Setting Up A Planted Aquarium

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If you have an aquarium filled with fish – or if this is something you are interested in doing – it can be tough to get started. From knowing where to begin to understand how you are supposed to take care of your plants, it’s tough to get a handle on how you should be setting up your planted tank.

While just about anybody can put together a simple planted tank filled with gravel and decorations, it takes some additional effort to be able to maintain a planted tank. You need to understand how to meet the requirements of your plants while also not overlooking the needs of your fish.

Setting Up A Planted Aquarium

If you’re interested in setting up a planted tank, know that they can be quite beautiful when done correctly. There’s nothing quite like an aquarium filled with verdant green growth in your own living room – it not only will make your tank look nice, but it will also help your fish feel at home while filtering toxins out of the water.

Are you ready to get started? Don’t be overwhelmed. We’re here to help you make the most of setting up your own unique planted fish tank.

Equipment Needed

Tank

Setting up a planted tank does not need to break the bank, and it doesn’t require hours of shopping to get done, either. However, there is some basic equipment that you will need to get started with your planted tank.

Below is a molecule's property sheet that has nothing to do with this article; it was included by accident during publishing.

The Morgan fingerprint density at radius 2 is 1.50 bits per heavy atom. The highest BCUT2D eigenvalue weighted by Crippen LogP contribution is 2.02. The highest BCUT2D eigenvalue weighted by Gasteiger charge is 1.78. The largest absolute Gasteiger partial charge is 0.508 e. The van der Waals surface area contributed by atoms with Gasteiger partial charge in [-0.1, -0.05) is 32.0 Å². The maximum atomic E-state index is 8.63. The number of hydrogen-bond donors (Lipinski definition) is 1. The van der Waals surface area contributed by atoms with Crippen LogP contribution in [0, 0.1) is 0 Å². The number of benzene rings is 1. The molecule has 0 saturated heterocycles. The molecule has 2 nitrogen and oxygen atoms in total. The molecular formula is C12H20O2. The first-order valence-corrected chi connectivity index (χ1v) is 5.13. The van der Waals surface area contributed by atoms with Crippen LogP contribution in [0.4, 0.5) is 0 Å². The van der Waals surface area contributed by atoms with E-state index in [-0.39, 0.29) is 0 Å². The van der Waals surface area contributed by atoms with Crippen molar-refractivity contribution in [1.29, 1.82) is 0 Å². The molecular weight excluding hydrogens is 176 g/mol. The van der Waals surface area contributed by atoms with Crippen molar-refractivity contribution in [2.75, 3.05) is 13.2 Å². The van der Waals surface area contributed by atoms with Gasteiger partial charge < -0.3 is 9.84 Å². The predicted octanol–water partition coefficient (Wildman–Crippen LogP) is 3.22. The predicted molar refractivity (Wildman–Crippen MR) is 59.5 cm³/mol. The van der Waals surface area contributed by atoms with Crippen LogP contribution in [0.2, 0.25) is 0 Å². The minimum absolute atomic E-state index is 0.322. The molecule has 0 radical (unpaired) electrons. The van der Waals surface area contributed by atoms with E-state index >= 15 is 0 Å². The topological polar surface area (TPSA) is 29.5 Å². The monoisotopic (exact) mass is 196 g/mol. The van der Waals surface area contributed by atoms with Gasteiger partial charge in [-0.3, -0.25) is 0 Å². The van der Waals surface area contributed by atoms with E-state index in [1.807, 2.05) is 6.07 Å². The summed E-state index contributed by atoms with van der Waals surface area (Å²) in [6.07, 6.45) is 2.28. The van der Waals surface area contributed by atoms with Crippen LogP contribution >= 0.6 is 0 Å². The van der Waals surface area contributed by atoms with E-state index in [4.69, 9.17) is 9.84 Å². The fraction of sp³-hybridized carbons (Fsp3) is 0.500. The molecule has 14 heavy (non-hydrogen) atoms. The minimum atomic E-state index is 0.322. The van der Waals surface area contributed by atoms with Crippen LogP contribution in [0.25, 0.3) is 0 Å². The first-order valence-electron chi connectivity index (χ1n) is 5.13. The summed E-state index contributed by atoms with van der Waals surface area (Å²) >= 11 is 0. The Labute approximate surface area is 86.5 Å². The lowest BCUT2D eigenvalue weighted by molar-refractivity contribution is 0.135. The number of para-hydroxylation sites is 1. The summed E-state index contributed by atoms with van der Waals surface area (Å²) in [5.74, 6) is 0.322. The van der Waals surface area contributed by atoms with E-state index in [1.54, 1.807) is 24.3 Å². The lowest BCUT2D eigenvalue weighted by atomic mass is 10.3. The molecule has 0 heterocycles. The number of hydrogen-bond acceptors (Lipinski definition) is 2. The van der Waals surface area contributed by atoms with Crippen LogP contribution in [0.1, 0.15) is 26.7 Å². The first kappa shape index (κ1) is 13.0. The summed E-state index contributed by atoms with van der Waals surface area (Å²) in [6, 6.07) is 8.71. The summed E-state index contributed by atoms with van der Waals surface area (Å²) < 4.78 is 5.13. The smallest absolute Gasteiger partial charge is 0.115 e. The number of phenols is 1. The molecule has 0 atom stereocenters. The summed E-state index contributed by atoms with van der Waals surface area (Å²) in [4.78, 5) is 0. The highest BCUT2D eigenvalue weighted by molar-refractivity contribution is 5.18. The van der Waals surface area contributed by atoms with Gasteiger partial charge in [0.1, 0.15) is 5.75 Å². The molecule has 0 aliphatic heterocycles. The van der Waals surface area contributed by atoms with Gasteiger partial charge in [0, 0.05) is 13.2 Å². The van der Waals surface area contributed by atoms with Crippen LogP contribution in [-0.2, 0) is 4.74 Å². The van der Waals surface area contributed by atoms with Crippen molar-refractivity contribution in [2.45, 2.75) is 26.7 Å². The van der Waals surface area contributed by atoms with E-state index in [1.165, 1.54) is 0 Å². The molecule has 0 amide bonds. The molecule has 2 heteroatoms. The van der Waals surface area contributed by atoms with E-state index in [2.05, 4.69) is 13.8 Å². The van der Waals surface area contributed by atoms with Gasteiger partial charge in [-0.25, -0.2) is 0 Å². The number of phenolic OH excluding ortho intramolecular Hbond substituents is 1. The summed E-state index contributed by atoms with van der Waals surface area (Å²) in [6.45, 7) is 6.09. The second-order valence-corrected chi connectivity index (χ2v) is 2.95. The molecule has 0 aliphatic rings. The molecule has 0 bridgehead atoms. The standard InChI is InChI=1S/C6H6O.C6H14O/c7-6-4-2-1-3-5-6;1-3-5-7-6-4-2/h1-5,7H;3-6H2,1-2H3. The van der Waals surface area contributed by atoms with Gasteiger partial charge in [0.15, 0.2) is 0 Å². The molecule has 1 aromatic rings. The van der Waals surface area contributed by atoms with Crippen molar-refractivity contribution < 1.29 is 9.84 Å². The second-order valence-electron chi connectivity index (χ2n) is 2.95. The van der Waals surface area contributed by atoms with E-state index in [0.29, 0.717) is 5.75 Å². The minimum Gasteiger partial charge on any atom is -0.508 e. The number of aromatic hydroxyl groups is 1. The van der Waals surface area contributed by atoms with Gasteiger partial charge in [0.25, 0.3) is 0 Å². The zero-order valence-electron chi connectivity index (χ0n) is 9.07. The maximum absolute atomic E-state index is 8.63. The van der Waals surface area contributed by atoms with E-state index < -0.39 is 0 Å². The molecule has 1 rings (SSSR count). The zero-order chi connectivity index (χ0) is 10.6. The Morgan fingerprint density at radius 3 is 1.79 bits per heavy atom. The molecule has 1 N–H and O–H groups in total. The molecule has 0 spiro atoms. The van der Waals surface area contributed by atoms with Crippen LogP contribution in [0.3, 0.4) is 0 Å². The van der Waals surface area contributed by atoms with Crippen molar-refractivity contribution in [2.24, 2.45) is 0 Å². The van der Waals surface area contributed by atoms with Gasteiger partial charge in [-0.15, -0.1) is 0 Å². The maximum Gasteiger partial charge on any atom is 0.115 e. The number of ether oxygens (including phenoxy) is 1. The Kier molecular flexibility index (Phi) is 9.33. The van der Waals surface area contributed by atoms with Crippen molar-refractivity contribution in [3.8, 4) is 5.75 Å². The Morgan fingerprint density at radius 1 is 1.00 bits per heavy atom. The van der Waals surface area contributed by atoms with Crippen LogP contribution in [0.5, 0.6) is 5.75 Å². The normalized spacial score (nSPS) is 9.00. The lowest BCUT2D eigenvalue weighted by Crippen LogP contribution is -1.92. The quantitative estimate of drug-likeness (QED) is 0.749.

To begin with, you will want to install some good LED lighting. There are plenty of LED lights designed specifically for planted tanks. We’ll talk more in a moment about the lighting you need for a successful, healthy planted tank.

You will also need to select a substrate. Again, we will go into more detail on this, but you really don’t want to cut any corners when it comes to your substrate. Choose one that is nutrient-dense and will best-suited for growing your specific type of plant. A high-quality substrate is key.

Next, you might want to consider a heater. This isn’t always necessary and can be skipped for certain types of plants. However, if you are growing most tropical plants, you are going to need a heater to mimic the natural growing conditions of this plant in the wild.

A filtration system is also important. The exact type of filter you will need will depend largely on the setup of your tank, as well as on the different types of fish that you have. However, you will usually need a canister filter for tanks that are larger than 40 gallons. Smaller tanks can usually work well with a hang-on back unit. Here are some of the best filters for you to consider as you are shopping for your aquarium.

Finally, you will need to select a test kit. pH testing – as well as testing for other water parameters, like hardness – is important when you’re growing plants. Although these parameters are of course important when you are simply raising fish in an aquarium, plants can be just as finicky – or even more particular – to the water conditions than fish, in some cases.

Select Your Substrate

Once you are done shopping for your other equipment, you can pick out your substrate. Choosing a substrate for a tank that is not planted is quite easy – all you need to do is pick some gravel or sand that will work well for your type of fish and you’re all set.

However, plants add another level of difficulty to the purchasing decision. Plants need nutrients in order to grow, so any old gravel simply just won’t do. You need to make sure you pick an aquarium substrate that is designed specifically for planted tanks.